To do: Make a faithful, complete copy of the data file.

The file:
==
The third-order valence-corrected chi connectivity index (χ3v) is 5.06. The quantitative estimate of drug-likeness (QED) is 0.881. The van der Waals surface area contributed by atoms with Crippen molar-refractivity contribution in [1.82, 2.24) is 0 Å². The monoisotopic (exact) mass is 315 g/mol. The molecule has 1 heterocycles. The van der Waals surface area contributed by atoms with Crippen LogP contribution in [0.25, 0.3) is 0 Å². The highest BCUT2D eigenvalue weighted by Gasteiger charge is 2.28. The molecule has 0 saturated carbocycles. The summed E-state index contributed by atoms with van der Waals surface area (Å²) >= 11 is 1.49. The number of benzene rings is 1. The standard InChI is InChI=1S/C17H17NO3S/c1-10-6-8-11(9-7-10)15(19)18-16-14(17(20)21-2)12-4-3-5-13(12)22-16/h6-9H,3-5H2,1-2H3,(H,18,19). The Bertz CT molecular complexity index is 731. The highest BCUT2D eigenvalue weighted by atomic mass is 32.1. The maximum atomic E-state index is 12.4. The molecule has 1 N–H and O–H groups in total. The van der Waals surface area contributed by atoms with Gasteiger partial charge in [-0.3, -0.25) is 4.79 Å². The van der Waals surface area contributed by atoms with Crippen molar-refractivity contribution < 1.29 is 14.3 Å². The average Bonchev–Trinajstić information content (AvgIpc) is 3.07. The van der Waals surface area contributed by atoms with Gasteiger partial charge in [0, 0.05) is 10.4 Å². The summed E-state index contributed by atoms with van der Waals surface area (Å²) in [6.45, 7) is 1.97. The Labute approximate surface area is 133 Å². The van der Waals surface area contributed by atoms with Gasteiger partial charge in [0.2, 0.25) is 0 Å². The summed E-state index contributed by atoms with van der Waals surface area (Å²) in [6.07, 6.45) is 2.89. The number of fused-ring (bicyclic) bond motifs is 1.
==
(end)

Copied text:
The third-order valence-corrected chi connectivity index (χ3v) is 5.06. The quantitative estimate of drug-likeness (QED) is 0.881. The van der Waals surface area contributed by atoms with Crippen molar-refractivity contribution in [1.82, 2.24) is 0 Å². The monoisotopic (exact) mass is 315 g/mol. The molecule has 1 heterocycles. The van der Waals surface area contributed by atoms with Crippen LogP contribution in [0.25, 0.3) is 0 Å². The highest BCUT2D eigenvalue weighted by Gasteiger charge is 2.28. The molecule has 0 saturated carbocycles. The summed E-state index contributed by atoms with van der Waals surface area (Å²) >= 11 is 1.49. The number of benzene rings is 1. The standard InChI is InChI=1S/C17H17NO3S/c1-10-6-8-11(9-7-10)15(19)18-16-14(17(20)21-2)12-4-3-5-13(12)22-16/h6-9H,3-5H2,1-2H3,(H,18,19). The Bertz CT molecular complexity index is 731. The highest BCUT2D eigenvalue weighted by atomic mass is 32.1. The maximum atomic E-state index is 12.4. The molecule has 1 N–H and O–H groups in total. The van der Waals surface area contributed by atoms with Gasteiger partial charge in [-0.3, -0.25) is 4.79 Å². The van der Waals surface area contributed by atoms with Crippen molar-refractivity contribution < 1.29 is 14.3 Å². The average Bonchev–Trinajstić information content (AvgIpc) is 3.07. The van der Waals surface area contributed by atoms with Gasteiger partial charge in [0, 0.05) is 10.4 Å². The summed E-state index contributed by atoms with van der Waals surface area (Å²) in [6.45, 7) is 1.97. The Labute approximate surface area is 133 Å². The van der Waals surface area contributed by atoms with Gasteiger partial charge in [0.2, 0.25) is 0 Å². The summed E-state index contributed by atoms with van der Waals surface area (Å²) in [6.07, 6.45) is 2.89. The number of fused-ring (bicyclic) bond motifs is 1.